AI: Decisions

A few days ago, I learned of a job opportunity out of state starting next week, which, in order to take, I’d have to give up seeing four awesome concerts and going to Chicago to visit Elyse, as well as causing a headache for someone I respect a great deal by quitting my weekend teaching job. I’d also have to kiss goodbye the idea of participating in NaNoWriMo, which I was really looking forward to. In the end, I decided to take the job. It was just too good an opportunity to pass up when I was looking at not having work here at home until April.

So Sunday morning, my friend Lisa and I hit the road for St. Louis. I’m totally bummed about missing all those shows (Ben Folds, They Might be Giants, Jonathan Coulton/Paul and Storm, and TubRing), and I’m gonna miss the hell out of Tim3P0. The upside is that I get to hang with Pamela Gay and DJ Grothe and all the other St. Louis area skeptics, not to mention I’ll be there for Skepticon II to say a proper goodbye to Rebecca. All things considered, I think it’s the right decision.

What is a difficult decision that you’ve had to make? Do you think, in hindsight, that you made the right choice?

The Afternoon Inquisition (or AI) is a question posed to you, the Skepchick community. Look for it to appear daily at 3pm ET.

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  1. To stop teaching. In school, I was convinced that it was the thing for me to do. When I was teaching, there were things I loved about it. But there were also a number of things I hated, and leaving it behind was the best choice I’ve made in a long time.

  2. I had a two week vacation longboating around the UK scheduled with my wife and parents when a job offer came through. I was living in Alabama at the time and the offer was in Colorado. From hell to heaven in one easy step. On this account the decision was easier than yours and I never really questioned it. The only thing I questioned years later was were the two mutually exclusive? I probably could have insisted on taking the vacation and the job, but I was young and fairly green.

    Looking back I really don’t regret anything not even marrying my first wife. All those decisions even the bad ones contributed to getting me to where I am which is pretty happy.

  3. To get married when a friend of mine got pregnant with my child.
    This decision forced me to drop out of school, to try to scrounge up work when I wasn’t qualified, to move to a colder climate so we could get help from her family, among other extreme difficulties over the past 10 years.
    Those things are the price I pay for the three beautiful daughters she has given me, and the sight of her when she lights up laughing as only I can make her laugh.

    Totally worth it.

  4. I get the impression this job is temporary – is it? Sucks to miss out on things, but congrats on finding a job.

    Every time I’ve ended a relationship (I was always the ender, and they were years-long relationships), the decision tore me up inside. I ultimately made the right ones, but they were hard.

    In hindsight, most other decisions I made that were super hard at the time seem like small things that I made out to be bigger than they were.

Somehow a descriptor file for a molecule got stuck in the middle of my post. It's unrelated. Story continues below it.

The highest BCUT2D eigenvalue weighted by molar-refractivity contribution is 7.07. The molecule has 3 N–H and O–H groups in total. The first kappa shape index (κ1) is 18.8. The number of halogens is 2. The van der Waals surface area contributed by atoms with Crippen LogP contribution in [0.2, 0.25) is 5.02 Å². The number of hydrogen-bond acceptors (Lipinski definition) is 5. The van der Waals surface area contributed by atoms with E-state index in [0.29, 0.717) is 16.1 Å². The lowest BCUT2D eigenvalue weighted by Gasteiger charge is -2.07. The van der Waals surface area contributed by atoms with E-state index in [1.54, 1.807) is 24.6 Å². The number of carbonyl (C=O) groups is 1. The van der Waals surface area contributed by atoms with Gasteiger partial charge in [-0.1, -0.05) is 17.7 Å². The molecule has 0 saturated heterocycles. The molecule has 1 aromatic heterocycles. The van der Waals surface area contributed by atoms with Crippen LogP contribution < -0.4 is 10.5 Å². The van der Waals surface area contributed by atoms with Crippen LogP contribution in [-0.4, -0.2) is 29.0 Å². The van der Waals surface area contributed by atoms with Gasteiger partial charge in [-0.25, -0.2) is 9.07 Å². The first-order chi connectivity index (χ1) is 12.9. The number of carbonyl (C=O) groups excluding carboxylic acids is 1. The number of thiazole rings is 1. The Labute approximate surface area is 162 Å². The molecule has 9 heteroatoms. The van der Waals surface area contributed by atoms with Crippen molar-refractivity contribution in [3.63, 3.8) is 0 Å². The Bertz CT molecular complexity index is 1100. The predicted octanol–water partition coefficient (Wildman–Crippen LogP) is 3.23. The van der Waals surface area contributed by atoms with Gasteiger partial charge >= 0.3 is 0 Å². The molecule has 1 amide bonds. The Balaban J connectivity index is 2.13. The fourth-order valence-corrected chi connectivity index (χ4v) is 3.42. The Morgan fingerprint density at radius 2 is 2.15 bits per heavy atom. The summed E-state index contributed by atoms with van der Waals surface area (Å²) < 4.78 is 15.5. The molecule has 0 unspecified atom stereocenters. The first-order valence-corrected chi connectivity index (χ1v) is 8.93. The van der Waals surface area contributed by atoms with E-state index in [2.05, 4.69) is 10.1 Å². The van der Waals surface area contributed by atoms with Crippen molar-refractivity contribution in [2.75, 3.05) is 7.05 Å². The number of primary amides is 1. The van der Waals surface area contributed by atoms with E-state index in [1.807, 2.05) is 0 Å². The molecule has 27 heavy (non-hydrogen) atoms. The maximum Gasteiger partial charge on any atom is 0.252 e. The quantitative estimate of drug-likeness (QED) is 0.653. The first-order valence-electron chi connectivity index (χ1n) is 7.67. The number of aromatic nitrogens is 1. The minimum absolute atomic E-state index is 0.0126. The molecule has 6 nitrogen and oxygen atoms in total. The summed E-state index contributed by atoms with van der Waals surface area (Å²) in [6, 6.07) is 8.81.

Right now, I’m facing the decision of remaining in the teaching profession, or looking for other avenues. I don’t hate my job… well, I do… I don’t know. I know I can be an excellent teacher, but I feel like my “calling” or “talent” lies more in social justice and passion for advocating children’s rights (particularly poor and/or minority children). I also feel like that calling has gotten me into trouble in my job, because I teach these children and I “care too much” as somebody has told me. (SERIOUSLY, how can a teacher care too much about their students’ equal access to opportunities?)

    I’m determined to stick through several years of teaching (I’m only on year 2), in hopes that it will improve with experience, but right now I’m starting to think perhaps I should figure out where to go next if it doesn’t get better.

  5. It was July 23, 1990. Tangier, Morroco. Late at night, hot and dry with a wind blowing in from the desert. I hadn’t been in Tangier for 2 years. I never thought I would return at all. The last time I had been there the city had almost killed me. Just before I left an old fortune teller had said I would die the next time I returned and I believed her. So I had avoided it. But George was here. George had taken something from me. Something I couldn’t replace. Something I treasured. It had taken me 8 months to track him down. It was time to settle the score. I had tracked George to a cheap casino. I stood across the street in a narrow alley smoking one cigar after another. Waiting. Finally at 3:27 A.M. George staggered out and down the street in the direction of the flop he was staying in. I didn’t have to try to avoid being seen. He was alone and drunk. I walked up behind him, pulled my stilleto out of my pocket gripped it tight and plunged it to the hilt in his right kidney. He crumpled to the pavement trying to scream but he couldn’t. I stood there and watched while the light left his eyes. I spit in his face and left. It was the third time I had been to Tangier. I know that if I ever return I will die.

    I don’t regret the choice I made.

  6. I had to stand firm against my bosses at school. I knew that doing so would mean fewer opportunities for some students, but I felt I was being taken advantage of. It took 3 years, but eventually I was asked to come back at 4 times what they had been paying me.

    I look forward to seeing you (and everyone else) at Skepticon II next month!